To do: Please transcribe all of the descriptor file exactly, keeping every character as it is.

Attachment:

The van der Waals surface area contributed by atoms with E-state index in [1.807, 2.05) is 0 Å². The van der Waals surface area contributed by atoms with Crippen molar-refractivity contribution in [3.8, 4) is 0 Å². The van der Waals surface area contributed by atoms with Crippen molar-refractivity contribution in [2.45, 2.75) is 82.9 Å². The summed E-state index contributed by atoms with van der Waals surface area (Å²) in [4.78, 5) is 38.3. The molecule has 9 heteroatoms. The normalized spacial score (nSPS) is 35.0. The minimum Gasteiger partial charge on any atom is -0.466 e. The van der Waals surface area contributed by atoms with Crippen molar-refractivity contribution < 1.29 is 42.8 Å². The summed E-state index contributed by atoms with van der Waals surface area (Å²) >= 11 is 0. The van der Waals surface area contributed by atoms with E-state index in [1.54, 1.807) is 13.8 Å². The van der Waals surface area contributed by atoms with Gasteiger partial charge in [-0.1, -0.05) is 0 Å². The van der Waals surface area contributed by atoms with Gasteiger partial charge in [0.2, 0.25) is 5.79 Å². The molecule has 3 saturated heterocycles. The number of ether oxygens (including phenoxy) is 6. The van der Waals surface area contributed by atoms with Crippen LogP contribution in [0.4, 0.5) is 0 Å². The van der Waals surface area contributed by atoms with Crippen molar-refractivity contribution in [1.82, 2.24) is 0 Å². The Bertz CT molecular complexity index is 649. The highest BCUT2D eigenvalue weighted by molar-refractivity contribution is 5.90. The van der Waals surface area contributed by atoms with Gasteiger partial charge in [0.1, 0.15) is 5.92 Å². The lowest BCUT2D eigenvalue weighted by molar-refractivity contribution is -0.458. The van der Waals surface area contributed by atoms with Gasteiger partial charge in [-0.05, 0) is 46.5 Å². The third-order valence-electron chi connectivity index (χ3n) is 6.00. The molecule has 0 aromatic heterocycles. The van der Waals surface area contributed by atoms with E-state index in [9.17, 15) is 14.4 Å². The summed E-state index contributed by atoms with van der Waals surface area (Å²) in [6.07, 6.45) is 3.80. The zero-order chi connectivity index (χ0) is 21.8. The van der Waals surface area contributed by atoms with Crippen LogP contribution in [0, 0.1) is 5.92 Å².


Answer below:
The van der Waals surface area contributed by atoms with E-state index in [1.807, 2.05) is 0 Å². The van der Waals surface area contributed by atoms with Crippen molar-refractivity contribution in [3.8, 4) is 0 Å². The van der Waals surface area contributed by atoms with Crippen molar-refractivity contribution in [2.45, 2.75) is 82.9 Å². The summed E-state index contributed by atoms with van der Waals surface area (Å²) in [4.78, 5) is 38.3. The molecule has 9 heteroatoms. The normalized spacial score (nSPS) is 35.0. The minimum Gasteiger partial charge on any atom is -0.466 e. The van der Waals surface area contributed by atoms with Crippen molar-refractivity contribution < 1.29 is 42.8 Å². The summed E-state index contributed by atoms with van der Waals surface area (Å²) >= 11 is 0. The van der Waals surface area contributed by atoms with E-state index in [1.54, 1.807) is 13.8 Å². The van der Waals surface area contributed by atoms with Gasteiger partial charge in [-0.1, -0.05) is 0 Å². The van der Waals surface area contributed by atoms with Gasteiger partial charge in [0.2, 0.25) is 5.79 Å². The molecule has 3 saturated heterocycles. The number of ether oxygens (including phenoxy) is 6. The van der Waals surface area contributed by atoms with Crippen LogP contribution in [0.4, 0.5) is 0 Å². The van der Waals surface area contributed by atoms with Crippen molar-refractivity contribution in [1.82, 2.24) is 0 Å². The Bertz CT molecular complexity index is 649. The highest BCUT2D eigenvalue weighted by molar-refractivity contribution is 5.90. The van der Waals surface area contributed by atoms with Gasteiger partial charge in [0.1, 0.15) is 5.92 Å². The lowest BCUT2D eigenvalue weighted by molar-refractivity contribution is -0.458. The van der Waals surface area contributed by atoms with Gasteiger partial charge in [-0.05, 0) is 46.5 Å². The third-order valence-electron chi connectivity index (χ3n) is 6.00. The molecule has 0 aromatic heterocycles. The van der Waals surface area contributed by atoms with E-state index in [9.17, 15) is 14.4 Å². The summed E-state index contributed by atoms with van der Waals surface area (Å²) in [6.07, 6.45) is 3.80. The zero-order chi connectivity index (χ0) is 21.8. The van der Waals surface area contributed by atoms with Crippen LogP contribution in [0, 0.1) is 5.92 Å².